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12 Rules For Good Valuations - Hedge and PE

10/26/18 1:39 PM

Castle Hall recently attended Seward & Kissel's excellent 4th annual Private Funds Forum in New York. The event included a knowledgeable panel on valuation best practices for alternative funds. The discussion covered 12 points, which make great rules for effective valuation procedures, across both hedge and private equity.

  1. Create an effective valuation policy. The policy document should not be vague and generic: the policy should discuss, in detail, the pricing process in place for all material classes of instrument traded in the portfolio. A regurgitation of the generic language from the offering memo does not cut it.
  2. Any change in the valuation policy / valuation methodology should be documented. A noted risk was a stale valuation policy which has not been updated to reflect new types of investments added to the portfolio, or has not been amended to reflect new valuation methods adopted by the manager for particular securities.
  3. If the valuation policy says that the valuation committee will meet monthly. Any discrepancy between documented procedures and actual manager behaviour, in any area, is a clear invitation for SEC findings.
  4. Broker quotes #1: do not write in the valuation policy that the manager will take a minimum of 3 broker quotes and average - when, in the majority of instances, only 1 or 2 quotes are received. The policy should reflect the actual reality of the pricing process.
  5. Broker quotes #2: if a security is priced to a single broker quote, simply saying that the asset is Level 3 is not enough. Does the manager understand how the broker is pricing the asset themselves? Is the mark based on a recent transaction? Is it mark to model? Interpolation, matrix pricing? Investors expect accurate, fair and timely valuations: the manager should understand the basis of pricing for any instrument in the portfolio.
  6. Broker quotes #3. While the valuation policy may state that there is an "independent" valuation committee (majority of back office professionals), if broker quotes are used, who is responsible for sourcing the quotes? The SEC will quickly identify if quotes are actually sourced by front office investment professionals, inhibiting true independence in the valuation process.
  7. Broker quotes #4. Quotes should be used consistently. Who is responsible for creating the list of which brokers can be circularized? Who updates that list (with what documentation as the rationale for changes?) If there are 10 brokers on the list, but the manager only uses 2, what is the rationale? How are changes to brokers circularized determined and documented?
  8. Price over-rides: the rationale for price over-rides should be documented, and any price over-ride should be carefully reviewed. If price over-rides are frequent, then should the price methodology dictated in the valuation policy be updated?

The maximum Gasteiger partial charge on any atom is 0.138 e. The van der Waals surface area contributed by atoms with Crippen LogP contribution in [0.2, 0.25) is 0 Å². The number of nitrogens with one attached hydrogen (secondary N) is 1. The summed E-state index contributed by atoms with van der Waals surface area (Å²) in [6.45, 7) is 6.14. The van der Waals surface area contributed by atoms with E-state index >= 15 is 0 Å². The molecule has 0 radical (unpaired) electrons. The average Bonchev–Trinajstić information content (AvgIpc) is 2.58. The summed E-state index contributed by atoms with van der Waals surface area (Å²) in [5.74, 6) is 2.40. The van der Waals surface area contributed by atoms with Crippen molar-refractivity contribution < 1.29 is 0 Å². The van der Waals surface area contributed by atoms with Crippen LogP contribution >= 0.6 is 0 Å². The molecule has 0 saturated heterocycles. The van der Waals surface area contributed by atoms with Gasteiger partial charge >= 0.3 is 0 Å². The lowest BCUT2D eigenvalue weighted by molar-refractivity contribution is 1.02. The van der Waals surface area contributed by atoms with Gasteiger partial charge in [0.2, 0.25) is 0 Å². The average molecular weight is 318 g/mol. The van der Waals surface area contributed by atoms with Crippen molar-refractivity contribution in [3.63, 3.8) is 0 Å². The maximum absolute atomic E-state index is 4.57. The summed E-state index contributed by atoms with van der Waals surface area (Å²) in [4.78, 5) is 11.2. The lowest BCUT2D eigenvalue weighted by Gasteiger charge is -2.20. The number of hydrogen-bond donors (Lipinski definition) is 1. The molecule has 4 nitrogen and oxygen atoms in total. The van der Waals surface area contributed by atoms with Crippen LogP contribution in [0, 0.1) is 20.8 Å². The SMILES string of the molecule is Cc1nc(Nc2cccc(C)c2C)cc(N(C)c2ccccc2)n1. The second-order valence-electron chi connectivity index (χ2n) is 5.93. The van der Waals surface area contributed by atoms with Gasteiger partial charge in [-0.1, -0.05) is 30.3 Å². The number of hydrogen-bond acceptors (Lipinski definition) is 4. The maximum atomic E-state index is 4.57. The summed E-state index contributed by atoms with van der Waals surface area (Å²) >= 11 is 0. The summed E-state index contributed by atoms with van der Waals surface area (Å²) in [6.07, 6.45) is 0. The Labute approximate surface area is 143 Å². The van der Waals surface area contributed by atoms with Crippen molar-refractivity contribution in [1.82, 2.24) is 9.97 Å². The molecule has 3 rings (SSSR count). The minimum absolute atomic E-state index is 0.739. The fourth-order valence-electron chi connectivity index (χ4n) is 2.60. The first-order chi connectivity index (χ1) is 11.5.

9. The manager cannot simply rely on pricing services. While pricing services provide third party independence, managers cannot simply go on valuation "autopilot". Is the manager trading in the securities and has actual transaction evidence at different prices? Does the manager have access to other pricing sources (e.g. broker quotes) which show materially different prices?
  10. PE Pricing: optimistic projections. The session also touched on PE pricing. The auditor will look at the pricing methodology for underlying portfolio companies: even if a valuation is indicative (no crystallization of an incentive fee in a PE company), the auditor will not accept an unduly optimistic financial forecast for a start up company.
  11. PE Pricing: recent transactions. If referring to "recent" transactions, a PE firm should ensure that the transactions are actually recent - not 2 years old plus. Equally, if a PE firm is taking account of recent transactions to support valuations, they should include all transactions - not maintain a static list which becomes outdated, ignoring more recent sales activity in the relevant industry. If a new transaction is excluded from the data set, is the rationale (e.g. a distressed sale) documented?
  12. PE Pricing: underlying portfolio company information. PE valuations, either on an income basis (discounted cash flow) or market basis (multiples of revenue / EBITDA) rely on the current financial position and future financial projections of the underlying portfolio companies. Valuation agents will typically obtain this information from the manager (GP), and not independently contact the portfolio company in question to obtain this foundational financial information. It is, equally, absolutely critical for the auditors to perform exactly the same procedure - they MUST get financial data from the underlying company, rather than rely on a spreadsheet given to them by the deal team. This latter point is, in Castle Hall's view, a pervasive weakness in PE land (although the audit partner on the Seward panel confirmed that his audits always require direct contact with underlying portfolio companies). Plenty more to write on this topic!

Many thanks to the team at Seward & Kissel for an informative event.

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